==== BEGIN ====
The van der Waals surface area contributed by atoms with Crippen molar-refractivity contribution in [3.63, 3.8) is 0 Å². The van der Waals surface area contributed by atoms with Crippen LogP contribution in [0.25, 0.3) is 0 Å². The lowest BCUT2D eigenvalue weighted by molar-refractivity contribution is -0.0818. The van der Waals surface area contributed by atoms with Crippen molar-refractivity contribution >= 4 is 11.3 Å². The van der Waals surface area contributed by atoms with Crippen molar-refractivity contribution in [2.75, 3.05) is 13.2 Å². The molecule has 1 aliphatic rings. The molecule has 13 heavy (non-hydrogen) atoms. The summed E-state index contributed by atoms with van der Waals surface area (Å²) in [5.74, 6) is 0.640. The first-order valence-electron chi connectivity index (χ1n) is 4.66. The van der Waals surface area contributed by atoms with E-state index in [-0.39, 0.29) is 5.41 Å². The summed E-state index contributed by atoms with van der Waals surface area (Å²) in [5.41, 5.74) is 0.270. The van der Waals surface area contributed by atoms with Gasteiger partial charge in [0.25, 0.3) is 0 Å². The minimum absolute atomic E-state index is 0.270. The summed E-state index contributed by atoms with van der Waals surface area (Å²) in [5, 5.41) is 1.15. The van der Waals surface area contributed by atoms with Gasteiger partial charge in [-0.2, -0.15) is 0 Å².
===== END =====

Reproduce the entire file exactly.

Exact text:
The van der Waals surface area contributed by atoms with Crippen molar-refractivity contribution in [3.63, 3.8) is 0 Å². The van der Waals surface area contributed by atoms with Crippen LogP contribution in [0.25, 0.3) is 0 Å². The lowest BCUT2D eigenvalue weighted by molar-refractivity contribution is -0.0818. The van der Waals surface area contributed by atoms with Crippen molar-refractivity contribution >= 4 is 11.3 Å². The van der Waals surface area contributed by atoms with Crippen molar-refractivity contribution in [2.75, 3.05) is 13.2 Å². The molecule has 1 aliphatic rings. The molecule has 13 heavy (non-hydrogen) atoms. The summed E-state index contributed by atoms with van der Waals surface area (Å²) in [5.74, 6) is 0.640. The first-order valence-electron chi connectivity index (χ1n) is 4.66. The van der Waals surface area contributed by atoms with E-state index in [-0.39, 0.29) is 5.41 Å². The summed E-state index contributed by atoms with van der Waals surface area (Å²) in [5.41, 5.74) is 0.270. The van der Waals surface area contributed by atoms with Gasteiger partial charge in [0.25, 0.3) is 0 Å². The minimum absolute atomic E-state index is 0.270. The summed E-state index contributed by atoms with van der Waals surface area (Å²) in [5, 5.41) is 1.15. The van der Waals surface area contributed by atoms with Gasteiger partial charge in [-0.2, -0.15) is 0 Å².